How to Anneal Copper

How to Anneal Copper

Copper is one of those materials we find used for a wide range of projects.  As workable metals go, it is available in a wide variety of ready to use forms from wire and rod to sheet and plate.  It can be worked with with basic tools to manipulated to a variety of shapes and articles.  That said, if you plan to put a lot of structure into your copper projects, there is a good chance you could be stress hardening your material.  While that may be fine and even add strength to a point, excessive working can stress the metal, making it brittle and apt to fracture.  To relieve this stress, you will need an adequate heat source to anneal your material.  The annealing process is relatively straight forward and  for smaller pieces generally involves bringing the metal to a dark red heat  by use of a torch or other heat source and allowing it to air cool.  Some metal artists will then clean the oxide with a pickling solution, generally a diluted acid mixture.  In the case of our presenter, artist George Goehl (www.gsegmedia.com) in the following video, a simple wire brushing will often suffice, sometimes followed by buffing with a rouge compound for a nice polish.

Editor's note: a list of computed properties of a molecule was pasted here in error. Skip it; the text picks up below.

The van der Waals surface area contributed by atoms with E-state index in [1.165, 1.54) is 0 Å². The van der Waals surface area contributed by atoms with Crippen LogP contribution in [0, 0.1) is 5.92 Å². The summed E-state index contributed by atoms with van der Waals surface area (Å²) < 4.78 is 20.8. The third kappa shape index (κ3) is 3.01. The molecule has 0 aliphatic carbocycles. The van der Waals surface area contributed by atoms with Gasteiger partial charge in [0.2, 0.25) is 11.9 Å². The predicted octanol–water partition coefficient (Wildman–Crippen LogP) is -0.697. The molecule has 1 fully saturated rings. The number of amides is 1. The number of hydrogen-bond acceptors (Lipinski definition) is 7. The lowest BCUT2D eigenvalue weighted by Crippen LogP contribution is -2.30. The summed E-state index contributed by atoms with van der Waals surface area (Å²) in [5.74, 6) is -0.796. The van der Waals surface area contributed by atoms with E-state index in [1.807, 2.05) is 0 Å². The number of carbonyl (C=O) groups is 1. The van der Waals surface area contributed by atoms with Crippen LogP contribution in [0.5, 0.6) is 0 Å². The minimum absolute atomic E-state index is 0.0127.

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Philippe Achener April 11, 2012 at 7:57 am

Thanks so much for a very clear and concise explanation of annealing. I need to anneal a piece of small copper tubing (pipe) to be able to bend it without folding it and pinching it at the elbow.

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